The med school entrance exam just got 3 hours longer. Thanks, Internet

April 16, 2015, 9:12 PM UTC
Photograph by Ragip Candan — Getty Images

For 25 years, the Medical College Admission Test has remained mostly the same despite the vast advances in medical research and technology.

That changes Friday when the Association of American Medical Colleges rolls out its new, longer MCAT to the estimated 85,000 wannabe doctors who will take the exam this year.

Counting breaks, the new test will take seven and a half hours to complete, more than three hours longer than the old version, and will cover a broader set of disciplines than in the past. The new test has no essay portion but will include a new section on psychology, sociology, and the biological foundations of behavior. The overhauled exam will require test takers to demonstrate how well they can apply knowledge as opposed to simply measuring how skilled they are at memorizing it.

The changes are aimed at creating a medical school entrance test that relates better to the changing nature of health care delivery, which requires doctors to develop more therapeutic relationships with patients in efforts to combat sensitive medical issues like obesity and diabetes. In addition to scientific knowledge, there’s “a whole other scope of understanding that’s important to have in terms of how environments and behavior affect health,” says Atul Grover, a doctor and chief policy offer for the AAMC. “That’s true whether you’re a primary care doctor or a cardiothoracic surgeon.”

But there’s another factor behind the exam’s new emphasis on measuring skills other than the test-takers’ knowledge of hard science: easy access to digital medical information.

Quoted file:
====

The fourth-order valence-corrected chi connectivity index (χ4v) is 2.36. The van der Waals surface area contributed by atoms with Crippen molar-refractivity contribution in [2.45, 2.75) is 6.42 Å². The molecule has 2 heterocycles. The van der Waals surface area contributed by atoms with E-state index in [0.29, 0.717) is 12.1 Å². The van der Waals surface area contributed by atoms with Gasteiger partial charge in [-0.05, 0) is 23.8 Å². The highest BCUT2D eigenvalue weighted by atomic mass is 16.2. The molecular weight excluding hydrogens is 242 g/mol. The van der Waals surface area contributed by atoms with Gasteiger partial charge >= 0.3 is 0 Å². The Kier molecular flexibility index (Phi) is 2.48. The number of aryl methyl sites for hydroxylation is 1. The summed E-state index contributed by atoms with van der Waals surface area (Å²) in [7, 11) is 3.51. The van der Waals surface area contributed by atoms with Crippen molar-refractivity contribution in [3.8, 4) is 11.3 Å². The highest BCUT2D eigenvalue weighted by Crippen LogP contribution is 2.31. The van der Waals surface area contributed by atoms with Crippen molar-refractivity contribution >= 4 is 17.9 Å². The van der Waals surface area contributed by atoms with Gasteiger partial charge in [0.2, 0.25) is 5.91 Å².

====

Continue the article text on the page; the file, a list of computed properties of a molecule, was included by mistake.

When the old MCAT was created more than two decades ago, “the world was very different in terms of the ability to access information. Doctors weren’t able to carry around a medical or science reference guide in their pockets,” Grover says.

Because medical information vital to a doctors’ clinical practice is so readily available via computers, tablets, and smartphones, it’s less vital that they know such facts off-the-cuff and more important that they are able to adequately apply the material that’s at their fingertips.

The changes to the MCAT are geared at “bringing more of a human side into medicine without losing [medicine’s] science foundation,” Grover says. When the AAMC asks for feedback about what would make better physicians, he says, “there’s very little that the public says about technical knowledge. I think they feel as though doctors go through a rigorous education and licensing process. Where we always get dinged is on things like bedside manner and how we should better communicate with patients when they’re trying to tell us something important instead of having one hand on the door knob.”

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